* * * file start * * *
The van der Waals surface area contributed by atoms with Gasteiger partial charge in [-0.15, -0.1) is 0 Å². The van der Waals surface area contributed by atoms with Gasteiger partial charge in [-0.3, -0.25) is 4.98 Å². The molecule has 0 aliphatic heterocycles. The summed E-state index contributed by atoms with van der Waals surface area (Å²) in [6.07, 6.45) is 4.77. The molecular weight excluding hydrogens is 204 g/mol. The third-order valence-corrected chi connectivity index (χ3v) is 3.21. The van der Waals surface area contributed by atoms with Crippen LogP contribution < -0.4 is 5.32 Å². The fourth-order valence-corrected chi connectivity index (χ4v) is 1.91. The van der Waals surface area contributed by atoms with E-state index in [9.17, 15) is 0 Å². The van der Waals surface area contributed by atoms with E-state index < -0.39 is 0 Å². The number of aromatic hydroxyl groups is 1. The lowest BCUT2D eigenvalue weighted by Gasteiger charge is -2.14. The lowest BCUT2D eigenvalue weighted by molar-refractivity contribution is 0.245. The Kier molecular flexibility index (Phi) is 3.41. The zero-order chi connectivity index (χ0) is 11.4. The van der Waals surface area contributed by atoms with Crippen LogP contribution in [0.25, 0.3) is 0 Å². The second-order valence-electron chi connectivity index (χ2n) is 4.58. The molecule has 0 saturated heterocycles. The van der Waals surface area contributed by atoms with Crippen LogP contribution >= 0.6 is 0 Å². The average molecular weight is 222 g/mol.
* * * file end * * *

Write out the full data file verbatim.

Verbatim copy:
The van der Waals surface area contributed by atoms with Gasteiger partial charge in [-0.15, -0.1) is 0 Å². The van der Waals surface area contributed by atoms with Gasteiger partial charge in [-0.3, -0.25) is 4.98 Å². The molecule has 0 aliphatic heterocycles. The summed E-state index contributed by atoms with van der Waals surface area (Å²) in [6.07, 6.45) is 4.77. The molecular weight excluding hydrogens is 204 g/mol. The third-order valence-corrected chi connectivity index (χ3v) is 3.21. The van der Waals surface area contributed by atoms with Crippen LogP contribution < -0.4 is 5.32 Å². The fourth-order valence-corrected chi connectivity index (χ4v) is 1.91. The van der Waals surface area contributed by atoms with E-state index in [9.17, 15) is 0 Å². The van der Waals surface area contributed by atoms with E-state index < -0.39 is 0 Å². The number of aromatic hydroxyl groups is 1. The lowest BCUT2D eigenvalue weighted by Gasteiger charge is -2.14. The lowest BCUT2D eigenvalue weighted by molar-refractivity contribution is 0.245. The Kier molecular flexibility index (Phi) is 3.41. The zero-order chi connectivity index (χ0) is 11.4. The van der Waals surface area contributed by atoms with Crippen LogP contribution in [0.25, 0.3) is 0 Å². The second-order valence-electron chi connectivity index (χ2n) is 4.58. The molecule has 0 saturated heterocycles. The van der Waals surface area contributed by atoms with Crippen LogP contribution >= 0.6 is 0 Å². The average molecular weight is 222 g/mol.